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I have a point layer that reflects the speed limits and a line layer of the roads. The location of the speed sign indicates in which direction the speed limit applies.

How can I make linear event table on top of the road layer that reflects the speeds? So for each segment, return two speed attributes, one for each direction.

Speed/road layer

  • Can you clarify "The location of the speed sign indicates in which direction the speed limit applies"? Does this mean that if the point is on the right-hand side of the road (based on the road's directionality) the speed applies to the right lane? How close to the road is the point located? – Stephen Lead May 27 '14 at 3:12
  • @StephenLead Yes, the sign point is located 1 to 5m from the line layer to indicate in which direction the speed applies – dassouki May 27 '14 at 10:18
  • Are there any other attributes stored with the road signs? Sounds like you will need to snap them to the roads first then somehow transfer directionality of the road to the road signs then cut lines by the vertices and transfer attribute values from signs to each segment. Just an idea. Might help if you posted the data. – Jakub Sisak GeoGraphics May 27 '14 at 12:59
  • @Jakub the only attribute I want from the road sign is "posted_speed". The sign layer does not have information on directionality – dassouki May 27 '14 at 13:35
  • Do the sighs have any other attributes besides speed? I am asking because there could be something that can link the signs to the roads. Otherwise, what you want to do is not possible without manually snapping the signs onto the road segments, transferring attributes and splitting the road segments. (you could do this programatically but the distances are variable so full automation may not be possible) The result will not be a stand-alone table but rather an attribute table to which all of this information will be transferred. – Jakub Sisak GeoGraphics May 27 '14 at 20:09
3
+100

For linear route event layers, you need to create a table containing the ID of the route and the start and end m-values.

If your roads don't have m-values, you can create routes using the create routes tool.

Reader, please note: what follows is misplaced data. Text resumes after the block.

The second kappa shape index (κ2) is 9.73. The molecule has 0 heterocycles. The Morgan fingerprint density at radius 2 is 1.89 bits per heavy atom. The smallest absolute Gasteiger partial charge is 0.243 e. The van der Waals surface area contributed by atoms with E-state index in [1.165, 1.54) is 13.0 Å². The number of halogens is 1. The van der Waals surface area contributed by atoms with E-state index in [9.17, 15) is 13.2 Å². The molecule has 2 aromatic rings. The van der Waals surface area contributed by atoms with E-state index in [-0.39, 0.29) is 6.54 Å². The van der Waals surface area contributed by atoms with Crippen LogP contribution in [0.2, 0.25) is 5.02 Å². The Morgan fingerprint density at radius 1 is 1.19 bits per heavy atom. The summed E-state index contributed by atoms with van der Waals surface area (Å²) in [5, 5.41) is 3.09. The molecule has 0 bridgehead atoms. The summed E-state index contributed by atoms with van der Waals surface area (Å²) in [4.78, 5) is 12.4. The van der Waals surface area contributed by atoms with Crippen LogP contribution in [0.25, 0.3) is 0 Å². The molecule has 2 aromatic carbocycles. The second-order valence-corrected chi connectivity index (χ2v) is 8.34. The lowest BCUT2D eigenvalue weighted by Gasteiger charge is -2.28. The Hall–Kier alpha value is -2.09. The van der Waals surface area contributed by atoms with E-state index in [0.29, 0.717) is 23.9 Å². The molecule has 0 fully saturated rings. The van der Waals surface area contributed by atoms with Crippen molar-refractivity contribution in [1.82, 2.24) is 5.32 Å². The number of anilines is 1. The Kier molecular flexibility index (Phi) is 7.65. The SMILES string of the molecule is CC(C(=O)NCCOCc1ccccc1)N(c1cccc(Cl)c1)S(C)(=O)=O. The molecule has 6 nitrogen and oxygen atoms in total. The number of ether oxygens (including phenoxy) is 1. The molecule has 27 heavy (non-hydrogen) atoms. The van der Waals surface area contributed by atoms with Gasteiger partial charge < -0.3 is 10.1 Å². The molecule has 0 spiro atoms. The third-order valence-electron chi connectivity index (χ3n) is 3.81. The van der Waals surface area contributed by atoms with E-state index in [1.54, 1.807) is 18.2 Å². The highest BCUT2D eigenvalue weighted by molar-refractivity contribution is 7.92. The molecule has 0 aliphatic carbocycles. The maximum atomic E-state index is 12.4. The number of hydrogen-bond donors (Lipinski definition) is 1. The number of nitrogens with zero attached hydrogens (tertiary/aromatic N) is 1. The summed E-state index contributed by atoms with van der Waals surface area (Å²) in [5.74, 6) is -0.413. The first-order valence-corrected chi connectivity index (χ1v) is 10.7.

The second step is to extract the m-values of your roads for each point, which can be done with locate feature along road. If I see well on your figure, the points are located on the same side of the road if they are for the same direction. This is great because you then have a positive or negative distance that tells you on which side you are.

The easiest way to the last step is in Microsoft Excel:

  • Sort your points by roadID and by sign of the distance to the route
  • Add a new column with the m-value of the next point (or the previous point, depending on the direction).
  • There will be one missing value at the end that should be filled with either 0 or the maximum m-value of the segment.

EDIT: after sorting, your table will look like this

 pointID RoadID mvalue dist speed
 15      2      25     1    80
 25      2      30     1    50
 87      2      45     12   70
 etc

You see that the points are sorted by m-values. The third column in my case would be the start of the event. the new event layer should have a from and a to field. So in my example it would look like :

pointID RoadID from to speed
15      2      25   30   80    
25      2      30   45   50    
87      2      45   max  70

in the other direction, it would be

pointID RoadID from to speed    
15      2      0    25   80    
25      2      25   30   50    
87      2      30   45   70

You can then make your event layer using the sign as an offset field to locate the speed limitation on the correct side of the routes.

  • So far this is working better than the other solution. Can you explain the excel part about adding previous and next points further please? – dassouki May 30 '14 at 16:31
3

I don't have enough rep to comment, but my question is whether or not the roads are already in segments that correspond to the speed zones, i.e. would each segment generally have 1 speed associated with it per side, or more than one.